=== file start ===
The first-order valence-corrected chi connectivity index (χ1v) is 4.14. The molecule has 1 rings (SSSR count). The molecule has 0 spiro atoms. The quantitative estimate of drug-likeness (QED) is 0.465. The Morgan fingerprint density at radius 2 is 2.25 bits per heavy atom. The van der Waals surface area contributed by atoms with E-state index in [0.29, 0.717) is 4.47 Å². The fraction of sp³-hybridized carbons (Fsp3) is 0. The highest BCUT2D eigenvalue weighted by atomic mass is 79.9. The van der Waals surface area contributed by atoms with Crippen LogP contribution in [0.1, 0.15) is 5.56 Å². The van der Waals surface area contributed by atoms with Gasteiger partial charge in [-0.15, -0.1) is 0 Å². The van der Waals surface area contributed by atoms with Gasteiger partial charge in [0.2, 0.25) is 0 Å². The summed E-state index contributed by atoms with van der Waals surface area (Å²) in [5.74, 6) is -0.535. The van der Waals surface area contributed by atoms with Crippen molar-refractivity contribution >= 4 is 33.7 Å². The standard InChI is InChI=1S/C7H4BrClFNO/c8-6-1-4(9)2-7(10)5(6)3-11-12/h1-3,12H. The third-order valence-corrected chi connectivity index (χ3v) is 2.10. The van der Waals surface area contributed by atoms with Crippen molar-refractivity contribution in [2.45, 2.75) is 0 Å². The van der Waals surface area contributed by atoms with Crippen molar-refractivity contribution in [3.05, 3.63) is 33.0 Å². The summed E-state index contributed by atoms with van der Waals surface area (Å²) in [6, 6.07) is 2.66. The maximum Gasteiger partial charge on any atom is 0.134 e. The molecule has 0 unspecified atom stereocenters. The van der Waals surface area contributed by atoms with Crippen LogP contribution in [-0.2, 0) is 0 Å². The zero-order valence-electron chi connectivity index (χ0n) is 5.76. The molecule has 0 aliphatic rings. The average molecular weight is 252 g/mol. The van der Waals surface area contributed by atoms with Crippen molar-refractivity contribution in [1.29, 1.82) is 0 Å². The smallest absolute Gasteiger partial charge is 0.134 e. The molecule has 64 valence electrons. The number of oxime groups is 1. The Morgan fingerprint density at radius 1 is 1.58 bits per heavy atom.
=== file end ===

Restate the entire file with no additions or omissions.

The first-order valence-corrected chi connectivity index (χ1v) is 4.14. The molecule has 1 rings (SSSR count). The molecule has 0 spiro atoms. The quantitative estimate of drug-likeness (QED) is 0.465. The Morgan fingerprint density at radius 2 is 2.25 bits per heavy atom. The van der Waals surface area contributed by atoms with E-state index in [0.29, 0.717) is 4.47 Å². The fraction of sp³-hybridized carbons (Fsp3) is 0. The highest BCUT2D eigenvalue weighted by atomic mass is 79.9. The van der Waals surface area contributed by atoms with Crippen LogP contribution in [0.1, 0.15) is 5.56 Å². The van der Waals surface area contributed by atoms with Gasteiger partial charge in [-0.15, -0.1) is 0 Å². The van der Waals surface area contributed by atoms with Gasteiger partial charge in [0.2, 0.25) is 0 Å². The summed E-state index contributed by atoms with van der Waals surface area (Å²) in [5.74, 6) is -0.535. The van der Waals surface area contributed by atoms with Crippen molar-refractivity contribution >= 4 is 33.7 Å². The standard InChI is InChI=1S/C7H4BrClFNO/c8-6-1-4(9)2-7(10)5(6)3-11-12/h1-3,12H. The third-order valence-corrected chi connectivity index (χ3v) is 2.10. The van der Waals surface area contributed by atoms with Crippen molar-refractivity contribution in [2.45, 2.75) is 0 Å². The van der Waals surface area contributed by atoms with Crippen molar-refractivity contribution in [3.05, 3.63) is 33.0 Å². The summed E-state index contributed by atoms with van der Waals surface area (Å²) in [6, 6.07) is 2.66. The maximum Gasteiger partial charge on any atom is 0.134 e. The molecule has 0 unspecified atom stereocenters. The van der Waals surface area contributed by atoms with Crippen LogP contribution in [-0.2, 0) is 0 Å². The zero-order valence-electron chi connectivity index (χ0n) is 5.76. The molecule has 0 aliphatic rings. The average molecular weight is 252 g/mol. The van der Waals surface area contributed by atoms with Crippen molar-refractivity contribution in [1.29, 1.82) is 0 Å². The smallest absolute Gasteiger partial charge is 0.134 e. The molecule has 64 valence electrons. The number of oxime groups is 1. The Morgan fingerprint density at radius 1 is 1.58 bits per heavy atom.